29. January 2018 BI on I c runn E r 29 but luckily the vast majority of cas - es are treated to complete resolu - tion within two years. It is estimated that 1 in 10 people will develop PF in their lifetime, and with such high numbers of afflicted individuals you’d think we’d have a clear picture of its causes and treatments. Unfortunate - ly, the answers are not exactly cut and dried yet. While PF is strongly correlated to BMI in a non-athletic population, it doesn’t seem to have much to do with body composition when it comes to runners. Risk fac - tors may include excessive pronation, and tightness of the achilles tendon is found in almost 80% of cases. The sooner you catch the early stag - es of plantar fasciitis, the easier and briefer the treatment is. Treatments range from taking anti-inflammato - ry painkillers, stretching the plantar fascia, using orthotics, to more ag - gressive measures like corticosteroid injections and extracorporeal shock wave therapy, platelet-rich plasma injection and pulsed radiofrequency electromagnetic field therapy. If none of these treatments are effective af - ter a prolonged period, then surgery might be the final option. Corticosteroid injection has been shown to significantly reduce plan - tar fascia thickness as early as two weeks and one month following treatment. Happily, complications of steroid injection are not common. There is substantially growing enthu - siasm for the use of growth factor containing harvested blood/platelet concentrate which, unlike steroids, can stimulate the reparative process. New tudies have revealed that local injection of PRP (platelet rich plasma) provides significant relief of pain and improvement of function, and the results seems to be comparable, and sometimes superior to local steroid injection. Available data are limited by the quality and size of the studies, as well as length of follow-up. More re - search needs to be done before this treatment becomes routine. As a preventative, or to treat at home if you suspect you may be developing PF, some basic stretch - ing is a risk-free manoeuvre that may save you time and energy down the road. By stretching the calf, either three minutes at a time, three times a day, or five 20-s intervals, twice dai - ly, you can ease tension on both the achilles tendon as well as the plantar fascia. It’s cold comfort, but 80% of cas - es of PF resolve regardless of treat - ment within a year. Failing all else, it’s possible to just wait it out. Al - though certainly not optimal, as PF can limit mobility just by being a source of irritation and pain, it does indicate that plantar fasciitis is a transient ailment. Athletes afflicted with Runner’s Heel do need to modify their train - ing loads, or at least their running loads. There is some indication that the positioning of the rear foot while running has something to do with the development of PF, but more re - search needs to be conducted in this area to be sure. Although there are no studies to back up this assertion, the preva - lence of studies examining treatment of PF via anti-inflammatory drugs leads me to wonder if there’s any re - lief to be had by eliminating inflam - matory foods from the diet. Research in this direction would be fascinating to read, but studies involving dietary interventions are notoriously difficult to execute with any kind of precision. When study subjects are asked to self-report food intake, they tend to be terribly inaccurate. If you’re looking to avoid PF, try a lower-impact approach to endurance work, stretch those achilles daily, and pay attention to nagging pain. Minor pain today can become major pain tomorrow. By stretching the calf, you can ease tension on both the achilles tendon as well as the plantar fascia.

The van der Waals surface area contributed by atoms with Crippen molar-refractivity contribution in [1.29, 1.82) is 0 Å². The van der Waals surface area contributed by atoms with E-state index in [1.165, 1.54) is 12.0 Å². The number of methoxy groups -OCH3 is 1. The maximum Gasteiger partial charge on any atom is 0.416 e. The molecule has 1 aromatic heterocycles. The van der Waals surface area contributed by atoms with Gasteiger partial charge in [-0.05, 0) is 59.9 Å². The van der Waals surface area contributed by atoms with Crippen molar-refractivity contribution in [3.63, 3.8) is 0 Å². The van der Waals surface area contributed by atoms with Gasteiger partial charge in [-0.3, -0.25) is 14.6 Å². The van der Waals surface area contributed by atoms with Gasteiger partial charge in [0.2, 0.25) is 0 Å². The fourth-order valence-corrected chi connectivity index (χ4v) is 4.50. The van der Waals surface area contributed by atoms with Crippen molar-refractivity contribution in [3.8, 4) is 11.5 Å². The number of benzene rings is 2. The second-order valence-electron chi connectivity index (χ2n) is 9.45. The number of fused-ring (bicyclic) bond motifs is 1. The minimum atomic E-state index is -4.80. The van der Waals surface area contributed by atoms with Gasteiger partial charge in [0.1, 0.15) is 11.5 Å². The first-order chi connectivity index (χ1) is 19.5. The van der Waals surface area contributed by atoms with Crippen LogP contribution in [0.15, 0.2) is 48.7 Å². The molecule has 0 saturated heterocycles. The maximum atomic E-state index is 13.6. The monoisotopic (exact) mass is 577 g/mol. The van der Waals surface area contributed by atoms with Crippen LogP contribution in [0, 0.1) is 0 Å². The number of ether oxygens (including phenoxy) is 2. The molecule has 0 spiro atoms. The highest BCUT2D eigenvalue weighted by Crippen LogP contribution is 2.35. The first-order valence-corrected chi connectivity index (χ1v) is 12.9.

17. January 2018 BIONIC RUNNER 17 Q & A with Rob Donkersloot What’s your favourite place to train? I have a series of three lakes one kilometre from home in Perth, Western Australia, the total distance on the path around all three is 34km, just perfect for B-running. Any nutrition suggestions? Not so much for B-running, but for running I swear by S-Caps for sodium intake. These are magic. Why did you start Bionic Running? I was chatting to Mick Thwaites while I was at Bad - water crewing for him in 2016; he suggested the BR as a way to get back from the injuries I had. Do you have any injuries? I have ongoing shoulder issues that made running difficult for an extended period. B-running didn’t cause the same issues. Any major goals or races coming up? I am running the Last Annual Vol State Road Race, 500km through Tennessee in July 2016. As a leadup I am going to run the Titi Ultra, a 100km road race near KL in Malaysia in March. What are your favourite things about Bionic Running? I like the way you stand up, so it mimics what you experience sensorially in running. I dislike cycling as cross training Do you have a favourite training routine with the Bionic Runner? I do interval sessions on the BR, but like my running training, I couldn’t call intervals my favourite... they work for me though. Has it changed the way you train? Yes, it has reduced the volume of kilometres I run by ~ 20 percent. That has got to be better for my body. What are the three best things you like about the Bionic Runner? High stance A better workout that requires more effort than on the bike If I am carrying leg injuries while running, I wont feel them while brunning What would you do if you couldn’t use a Bionic Runner any more? Run more, with subsequent increased risk of injury. What would you say to someone considering buying a Bionic Runner? Look at what Mick Twaites has achieved... the BR has been a big part of his achievements as one of the world’s top ultra runners. Tell us something that no one would know about you. I would like to do something seriously long on the BR. Maybe do the route of the Coast to Kosciuszko 240km race that I have run a few times. If you were to define Bionic Running in a word what would it be? Ingenious Bonus Question: Is there a question you’d like to answer for us about Bionic Runner? What’s your top tip for people new to the Bionic Runner? Flat tyres suck big time, fill your tyres with Slime Tube Sealant or similar.